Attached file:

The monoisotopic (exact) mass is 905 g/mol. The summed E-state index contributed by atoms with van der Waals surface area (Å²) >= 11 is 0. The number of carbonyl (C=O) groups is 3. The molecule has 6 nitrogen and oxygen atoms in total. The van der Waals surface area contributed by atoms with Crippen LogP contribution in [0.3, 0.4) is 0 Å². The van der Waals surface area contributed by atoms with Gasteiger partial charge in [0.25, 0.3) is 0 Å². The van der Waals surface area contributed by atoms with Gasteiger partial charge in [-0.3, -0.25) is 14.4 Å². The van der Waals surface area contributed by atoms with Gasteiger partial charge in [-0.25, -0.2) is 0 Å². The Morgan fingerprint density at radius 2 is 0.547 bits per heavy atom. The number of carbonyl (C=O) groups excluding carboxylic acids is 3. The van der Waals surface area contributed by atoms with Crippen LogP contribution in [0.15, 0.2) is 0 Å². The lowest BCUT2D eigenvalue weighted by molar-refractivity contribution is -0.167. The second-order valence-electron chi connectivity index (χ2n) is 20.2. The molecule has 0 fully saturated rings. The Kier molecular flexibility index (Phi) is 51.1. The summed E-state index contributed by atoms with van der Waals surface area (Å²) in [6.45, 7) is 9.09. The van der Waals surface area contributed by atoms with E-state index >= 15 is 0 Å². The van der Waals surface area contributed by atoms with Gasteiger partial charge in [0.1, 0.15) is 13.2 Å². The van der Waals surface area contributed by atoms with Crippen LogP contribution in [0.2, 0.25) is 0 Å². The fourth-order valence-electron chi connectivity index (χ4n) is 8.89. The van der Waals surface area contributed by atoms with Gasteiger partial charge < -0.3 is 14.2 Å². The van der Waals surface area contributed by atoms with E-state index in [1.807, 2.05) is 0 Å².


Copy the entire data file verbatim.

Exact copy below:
The monoisotopic (exact) mass is 905 g/mol. The summed E-state index contributed by atoms with van der Waals surface area (Å²) >= 11 is 0. The number of carbonyl (C=O) groups is 3. The molecule has 6 nitrogen and oxygen atoms in total. The van der Waals surface area contributed by atoms with Crippen LogP contribution in [0.3, 0.4) is 0 Å². The van der Waals surface area contributed by atoms with Gasteiger partial charge in [0.25, 0.3) is 0 Å². The van der Waals surface area contributed by atoms with Gasteiger partial charge in [-0.3, -0.25) is 14.4 Å². The van der Waals surface area contributed by atoms with Gasteiger partial charge in [-0.25, -0.2) is 0 Å². The Morgan fingerprint density at radius 2 is 0.547 bits per heavy atom. The number of carbonyl (C=O) groups excluding carboxylic acids is 3. The van der Waals surface area contributed by atoms with Crippen LogP contribution in [0.15, 0.2) is 0 Å². The lowest BCUT2D eigenvalue weighted by molar-refractivity contribution is -0.167. The second-order valence-electron chi connectivity index (χ2n) is 20.2. The molecule has 0 fully saturated rings. The Kier molecular flexibility index (Phi) is 51.1. The summed E-state index contributed by atoms with van der Waals surface area (Å²) in [6.45, 7) is 9.09. The van der Waals surface area contributed by atoms with E-state index >= 15 is 0 Å². The van der Waals surface area contributed by atoms with Gasteiger partial charge in [0.1, 0.15) is 13.2 Å². The van der Waals surface area contributed by atoms with Crippen LogP contribution in [0.2, 0.25) is 0 Å². The fourth-order valence-electron chi connectivity index (χ4n) is 8.89. The van der Waals surface area contributed by atoms with Gasteiger partial charge < -0.3 is 14.2 Å². The van der Waals surface area contributed by atoms with E-state index in [1.807, 2.05) is 0 Å².